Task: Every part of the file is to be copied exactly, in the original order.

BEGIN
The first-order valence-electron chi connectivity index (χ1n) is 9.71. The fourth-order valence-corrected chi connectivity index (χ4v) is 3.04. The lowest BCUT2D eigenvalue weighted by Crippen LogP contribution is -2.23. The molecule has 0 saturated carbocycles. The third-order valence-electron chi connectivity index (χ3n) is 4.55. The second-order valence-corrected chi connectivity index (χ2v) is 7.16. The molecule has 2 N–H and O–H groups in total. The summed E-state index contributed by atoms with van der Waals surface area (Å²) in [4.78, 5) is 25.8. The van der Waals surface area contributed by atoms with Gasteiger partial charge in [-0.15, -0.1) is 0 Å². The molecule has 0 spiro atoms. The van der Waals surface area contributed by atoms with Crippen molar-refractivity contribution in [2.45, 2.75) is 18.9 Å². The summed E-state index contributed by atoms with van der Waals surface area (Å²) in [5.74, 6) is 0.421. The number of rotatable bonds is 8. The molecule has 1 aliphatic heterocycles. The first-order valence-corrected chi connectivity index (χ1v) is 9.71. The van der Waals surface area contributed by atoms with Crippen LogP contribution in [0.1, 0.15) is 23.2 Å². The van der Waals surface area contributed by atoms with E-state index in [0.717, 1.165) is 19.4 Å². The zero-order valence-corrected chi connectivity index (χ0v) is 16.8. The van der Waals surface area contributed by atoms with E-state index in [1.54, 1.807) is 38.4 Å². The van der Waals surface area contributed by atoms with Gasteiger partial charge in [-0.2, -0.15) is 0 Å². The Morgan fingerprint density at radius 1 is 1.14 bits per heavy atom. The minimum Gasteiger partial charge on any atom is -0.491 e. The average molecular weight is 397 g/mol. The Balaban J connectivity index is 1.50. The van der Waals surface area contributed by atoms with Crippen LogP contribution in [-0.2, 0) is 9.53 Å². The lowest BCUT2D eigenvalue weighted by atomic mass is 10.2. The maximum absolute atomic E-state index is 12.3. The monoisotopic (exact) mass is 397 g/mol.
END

The first-order valence-electron chi connectivity index (χ1n) is 9.71. The fourth-order valence-corrected chi connectivity index (χ4v) is 3.04. The lowest BCUT2D eigenvalue weighted by Crippen LogP contribution is -2.23. The molecule has 0 saturated carbocycles. The third-order valence-electron chi connectivity index (χ3n) is 4.55. The second-order valence-corrected chi connectivity index (χ2v) is 7.16. The molecule has 2 N–H and O–H groups in total. The summed E-state index contributed by atoms with van der Waals surface area (Å²) in [4.78, 5) is 25.8. The van der Waals surface area contributed by atoms with Gasteiger partial charge in [-0.15, -0.1) is 0 Å². The molecule has 0 spiro atoms. The van der Waals surface area contributed by atoms with Crippen molar-refractivity contribution in [2.45, 2.75) is 18.9 Å². The summed E-state index contributed by atoms with van der Waals surface area (Å²) in [5.74, 6) is 0.421. The number of rotatable bonds is 8. The molecule has 1 aliphatic heterocycles. The first-order valence-corrected chi connectivity index (χ1v) is 9.71. The van der Waals surface area contributed by atoms with Crippen LogP contribution in [0.1, 0.15) is 23.2 Å². The van der Waals surface area contributed by atoms with E-state index in [0.717, 1.165) is 19.4 Å². The zero-order valence-corrected chi connectivity index (χ0v) is 16.8. The van der Waals surface area contributed by atoms with E-state index in [1.54, 1.807) is 38.4 Å². The van der Waals surface area contributed by atoms with Gasteiger partial charge in [-0.2, -0.15) is 0 Å². The Morgan fingerprint density at radius 1 is 1.14 bits per heavy atom. The minimum Gasteiger partial charge on any atom is -0.491 e. The average molecular weight is 397 g/mol. The Balaban J connectivity index is 1.50. The van der Waals surface area contributed by atoms with Crippen LogP contribution in [-0.2, 0) is 9.53 Å². The lowest BCUT2D eigenvalue weighted by atomic mass is 10.2. The maximum absolute atomic E-state index is 12.3. The monoisotopic (exact) mass is 397 g/mol.